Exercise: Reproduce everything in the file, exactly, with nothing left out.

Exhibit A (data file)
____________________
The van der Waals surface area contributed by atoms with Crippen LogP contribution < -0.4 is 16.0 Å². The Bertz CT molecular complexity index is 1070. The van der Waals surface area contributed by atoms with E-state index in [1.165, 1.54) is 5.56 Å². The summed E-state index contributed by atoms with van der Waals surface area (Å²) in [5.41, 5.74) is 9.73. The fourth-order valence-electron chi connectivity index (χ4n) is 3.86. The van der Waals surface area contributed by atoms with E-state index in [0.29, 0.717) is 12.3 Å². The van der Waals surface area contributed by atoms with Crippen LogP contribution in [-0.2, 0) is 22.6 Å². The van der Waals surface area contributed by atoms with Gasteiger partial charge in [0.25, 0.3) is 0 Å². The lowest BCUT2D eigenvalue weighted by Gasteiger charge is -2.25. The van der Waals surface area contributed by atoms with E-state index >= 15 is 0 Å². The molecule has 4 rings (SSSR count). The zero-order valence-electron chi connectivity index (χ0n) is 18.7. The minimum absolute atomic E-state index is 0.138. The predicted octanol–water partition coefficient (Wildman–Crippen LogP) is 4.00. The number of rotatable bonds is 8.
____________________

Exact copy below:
The van der Waals surface area contributed by atoms with Crippen LogP contribution < -0.4 is 16.0 Å². The Bertz CT molecular complexity index is 1070. The van der Waals surface area contributed by atoms with E-state index in [1.165, 1.54) is 5.56 Å². The summed E-state index contributed by atoms with van der Waals surface area (Å²) in [5.41, 5.74) is 9.73. The fourth-order valence-electron chi connectivity index (χ4n) is 3.86. The van der Waals surface area contributed by atoms with E-state index in [0.29, 0.717) is 12.3 Å². The van der Waals surface area contributed by atoms with Crippen LogP contribution in [-0.2, 0) is 22.6 Å². The van der Waals surface area contributed by atoms with Gasteiger partial charge in [0.25, 0.3) is 0 Å². The lowest BCUT2D eigenvalue weighted by Gasteiger charge is -2.25. The van der Waals surface area contributed by atoms with E-state index >= 15 is 0 Å². The molecule has 4 rings (SSSR count). The zero-order valence-electron chi connectivity index (χ0n) is 18.7. The minimum absolute atomic E-state index is 0.138. The predicted octanol–water partition coefficient (Wildman–Crippen LogP) is 4.00. The number of rotatable bonds is 8.